In November 2020, the compensation committee of the Company’s board of directors adopted the Myovant Sciences Ltd. 2020 Inducement Plan (the “2020 Inducement Plan”), which, subject to the adjustment provisions thereof, reserved 1.0 million shares of the Company’s common shares for issuance. The 2020 Inducement Plan was adopted without shareholder approval pursuant to the Listed Company Manual Rule 303A.08 (“Rule 303A.08”) of the New York Stock Exchange (the “NYSE”). The 2020 Inducement Plan provides for the grant of restricted stock units and non-qualified stock options, and contains terms and conditions intended to comply with the inducement award exception under the NYSE rules. In accordance with Rule 303A.08, awards under the 2020 Inducement Plan may only be made to individuals not previously employees of the Company, or being rehired following a bona fide period of interruption of employment, as an inducement material to such individuals’ entering into employment with the Company. An award is a right to receive the Company’s common shares pursuant to the 2020 Inducement Plan pursuant to a restricted stock unit award or a non-qualified stock option award. As of December 31, 2020, a total of 0.7 million common shares were available for future issuance under the 2020 Inducement Plan.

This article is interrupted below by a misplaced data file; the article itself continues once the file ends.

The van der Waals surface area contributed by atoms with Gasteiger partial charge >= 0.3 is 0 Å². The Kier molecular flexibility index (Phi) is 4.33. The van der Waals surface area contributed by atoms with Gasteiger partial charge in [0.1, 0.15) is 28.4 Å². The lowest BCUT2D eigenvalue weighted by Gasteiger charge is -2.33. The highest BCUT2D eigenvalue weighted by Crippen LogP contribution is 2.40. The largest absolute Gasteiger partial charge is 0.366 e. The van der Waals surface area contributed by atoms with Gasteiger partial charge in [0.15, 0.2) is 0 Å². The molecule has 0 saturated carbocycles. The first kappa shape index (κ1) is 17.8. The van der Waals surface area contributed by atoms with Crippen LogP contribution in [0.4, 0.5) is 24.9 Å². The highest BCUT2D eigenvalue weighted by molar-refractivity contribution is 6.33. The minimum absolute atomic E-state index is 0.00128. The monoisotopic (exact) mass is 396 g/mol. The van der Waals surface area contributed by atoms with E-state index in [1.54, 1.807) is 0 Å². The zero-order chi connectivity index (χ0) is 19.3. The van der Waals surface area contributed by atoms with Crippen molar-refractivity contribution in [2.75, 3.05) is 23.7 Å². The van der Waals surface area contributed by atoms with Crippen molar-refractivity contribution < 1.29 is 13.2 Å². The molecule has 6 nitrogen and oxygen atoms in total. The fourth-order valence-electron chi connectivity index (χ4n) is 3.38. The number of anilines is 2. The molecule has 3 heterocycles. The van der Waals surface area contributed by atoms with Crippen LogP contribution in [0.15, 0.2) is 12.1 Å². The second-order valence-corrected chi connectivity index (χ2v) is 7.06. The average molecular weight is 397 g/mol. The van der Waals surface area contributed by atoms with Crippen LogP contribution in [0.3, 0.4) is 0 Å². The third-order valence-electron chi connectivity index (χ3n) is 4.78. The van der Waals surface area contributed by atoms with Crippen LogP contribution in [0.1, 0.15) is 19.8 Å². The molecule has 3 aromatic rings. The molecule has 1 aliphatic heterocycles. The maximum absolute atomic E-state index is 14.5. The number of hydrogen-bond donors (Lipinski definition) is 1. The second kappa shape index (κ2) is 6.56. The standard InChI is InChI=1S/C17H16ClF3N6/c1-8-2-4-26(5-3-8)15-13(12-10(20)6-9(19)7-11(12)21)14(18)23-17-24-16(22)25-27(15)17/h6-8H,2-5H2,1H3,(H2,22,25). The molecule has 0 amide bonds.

(B) 2016 Equity Incentive Plan
In June 2016, the Company adopted its 2016 Equity Incentive Plan, as amended (the “2016 Plan”), under which 4.5 million common shares were originally reserved for issuance. Pursuant to the “evergreen” provision contained in the 2016 Plan, the number of common shares reserved for issuance under the 2016 Plan automatically increases on April 1 of each year, commencing on (and including) April 1, 2017 and ending on (and including) April 1, 2026, in an amount equal to 4% of the total number of shares of the Company’s capital stock outstanding on March 31 of the preceding fiscal year, or a lesser number of shares as determined by the Company’s board of directors. On April 1, 2020, the number of common shares authorized for issuance under the 2016 Plan increased automatically by 3.6 million shares in accordance with the evergreen provision. As of December 31, 2020, a total of 1.0 million common shares were available for future issuance under the 2016 Plan.
The Company’s employees, directors, officers and consultants are eligible to receive non-qualified and incentive stock options, stock appreciation rights, restricted stock awards, restricted stock unit awards, and other share awards under the 2016 Plan.
(C) Stock Options
A summary of stock option activity under the Company’s Equity Plans are as follows:
Number of Options
Options outstanding at March 31, 20207,723,302